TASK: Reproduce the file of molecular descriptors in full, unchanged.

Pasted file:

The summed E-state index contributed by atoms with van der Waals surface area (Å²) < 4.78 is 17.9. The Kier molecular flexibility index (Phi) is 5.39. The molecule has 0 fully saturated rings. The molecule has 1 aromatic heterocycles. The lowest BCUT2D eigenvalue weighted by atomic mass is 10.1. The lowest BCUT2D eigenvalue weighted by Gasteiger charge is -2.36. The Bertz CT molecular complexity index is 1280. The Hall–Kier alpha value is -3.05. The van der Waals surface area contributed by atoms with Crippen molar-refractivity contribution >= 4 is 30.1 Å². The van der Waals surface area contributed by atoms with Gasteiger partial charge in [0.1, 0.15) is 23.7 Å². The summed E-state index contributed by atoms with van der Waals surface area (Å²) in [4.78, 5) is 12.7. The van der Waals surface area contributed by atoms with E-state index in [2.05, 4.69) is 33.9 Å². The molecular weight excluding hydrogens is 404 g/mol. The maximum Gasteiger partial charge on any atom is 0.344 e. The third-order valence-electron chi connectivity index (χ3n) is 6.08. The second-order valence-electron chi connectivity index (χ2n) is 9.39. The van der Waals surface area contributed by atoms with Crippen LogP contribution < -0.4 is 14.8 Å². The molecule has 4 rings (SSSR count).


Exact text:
The summed E-state index contributed by atoms with van der Waals surface area (Å²) < 4.78 is 17.9. The Kier molecular flexibility index (Phi) is 5.39. The molecule has 0 fully saturated rings. The molecule has 1 aromatic heterocycles. The lowest BCUT2D eigenvalue weighted by atomic mass is 10.1. The lowest BCUT2D eigenvalue weighted by Gasteiger charge is -2.36. The Bertz CT molecular complexity index is 1280. The Hall–Kier alpha value is -3.05. The van der Waals surface area contributed by atoms with Crippen molar-refractivity contribution >= 4 is 30.1 Å². The van der Waals surface area contributed by atoms with Gasteiger partial charge in [0.1, 0.15) is 23.7 Å². The summed E-state index contributed by atoms with van der Waals surface area (Å²) in [4.78, 5) is 12.7. The van der Waals surface area contributed by atoms with E-state index in [2.05, 4.69) is 33.9 Å². The molecular weight excluding hydrogens is 404 g/mol. The maximum Gasteiger partial charge on any atom is 0.344 e. The third-order valence-electron chi connectivity index (χ3n) is 6.08. The second-order valence-electron chi connectivity index (χ2n) is 9.39. The van der Waals surface area contributed by atoms with Crippen LogP contribution < -0.4 is 14.8 Å². The molecule has 4 rings (SSSR count).